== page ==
The Conservative Political Action Committee held its annual horror show last week outside D.C. This year, it featured many of the same characters who entertained the right-wing in the past, including Donald Trump, Sarah Palin, Rick Santorum and a host of others.
They used the same laugh lines as in the past and the only thing that makes it really scary is they didn’t intend to be funny. Most of the Republicans who flirt with running for the White House every four years aren’t in it to get to 1600 Pennsylvania Avenue but rather to sell a book, raise their speaking fee or, in the case of Trump, tout a reality TV show.
Among those who think they can get to the White House is Jeb Bush. McKay Coppins wrote in BuzzFeed, “When Bush officially launches his presidential bid later this year, he will likely do so with a campaign manager who has urged the Republican Party to adopt a pro-gay agenda; a chief strategist who signed a Supreme Court amicus brief arguing for marriage equality in California; a longtime adviser who once encouraged her minister to stick to his guns in preaching equality for same-sex couples; and a communications director who is openly gay.”
But then Bush pandered to the CPAC audience saying, “I believe in traditional marriage,” when Sean Hannity asked him whether he’s changing his position on the issue. So “inclusive conservatism” to Jeb Bush means let’s pretend we’re friends of the LGBT community but no way do they deserve full equality.
Then there is Rand Paul, who isn’t even a board certified ophthalmologist, who opined that Congress is dysfunctional without accepting any blame for that. He calls for a nimble and strong military and wants a tax cut across the board. Who pays for his military is left to the imagination. He was asked about his stand on foreign policy and said national defense is important yet never mentioned any crucial foreign policy issue the nation is facing today.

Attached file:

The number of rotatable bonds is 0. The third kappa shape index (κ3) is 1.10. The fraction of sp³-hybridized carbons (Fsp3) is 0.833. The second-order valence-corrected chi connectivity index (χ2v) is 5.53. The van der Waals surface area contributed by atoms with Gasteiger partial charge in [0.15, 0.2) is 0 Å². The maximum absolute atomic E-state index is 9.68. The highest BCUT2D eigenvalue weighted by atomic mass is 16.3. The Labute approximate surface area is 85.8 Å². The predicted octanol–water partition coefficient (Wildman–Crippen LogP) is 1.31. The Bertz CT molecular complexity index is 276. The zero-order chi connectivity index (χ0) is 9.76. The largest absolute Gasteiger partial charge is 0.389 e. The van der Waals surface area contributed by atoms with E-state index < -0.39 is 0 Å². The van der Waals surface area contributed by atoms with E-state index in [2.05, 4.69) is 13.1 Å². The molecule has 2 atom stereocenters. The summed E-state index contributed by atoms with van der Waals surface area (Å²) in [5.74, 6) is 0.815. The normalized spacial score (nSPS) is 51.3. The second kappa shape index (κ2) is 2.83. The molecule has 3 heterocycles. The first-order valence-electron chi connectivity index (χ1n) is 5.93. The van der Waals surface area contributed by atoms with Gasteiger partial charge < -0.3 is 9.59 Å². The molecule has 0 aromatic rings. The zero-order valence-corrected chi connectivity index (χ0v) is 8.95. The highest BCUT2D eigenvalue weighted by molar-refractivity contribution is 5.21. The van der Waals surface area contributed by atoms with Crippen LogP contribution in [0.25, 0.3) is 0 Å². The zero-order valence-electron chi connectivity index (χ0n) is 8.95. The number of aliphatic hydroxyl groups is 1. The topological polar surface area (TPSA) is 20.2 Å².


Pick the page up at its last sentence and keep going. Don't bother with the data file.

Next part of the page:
This year’s more elitist candidate is Ben Carson. He talks about President Obama’s failures and tries to defend his own views on choice (he is against it) and gays and lesbians (he is for “traditional families”). He is against all anti-poverty programs and says we need to use our intellect to allow the poor and downtrodden to climb out of poverty but doesn’t suggest how. He is against the Affordable Care Act and for health savings accounts, suggesting we could end Medicaid and fund $5,000 savings accounts for each person. He might want to look at the bills his patients receive from his surgical practice and see what $5,000 covers.
Then there is Scott Walker, the governor of Wisconsin, who said, “If I can take on 100,000 protesters in Wisconsin, I can do the same across the world.” He compared his fight with the unions to fighting ISIS and suggested he could use the same tactics. What else needs to be said about him?
This is the current crop of Republicans who want to be president. It is a sad state of affairs for a Republican Party that once was the home of Abraham Lincoln. It will be a wild 16 months as they pander their way through the labyrinth of primaries and caucuses. Those of us who are political junkies will be glued to our newspapers and TVs to see which of them can be more outrageous. The winner will earn the right to face, and lose, to the likely Democratic nominee, Hillary Clinton.
Peter Rosenstein is a longtime LGBT and Democratic Party activist. He writes regularly for the Blade.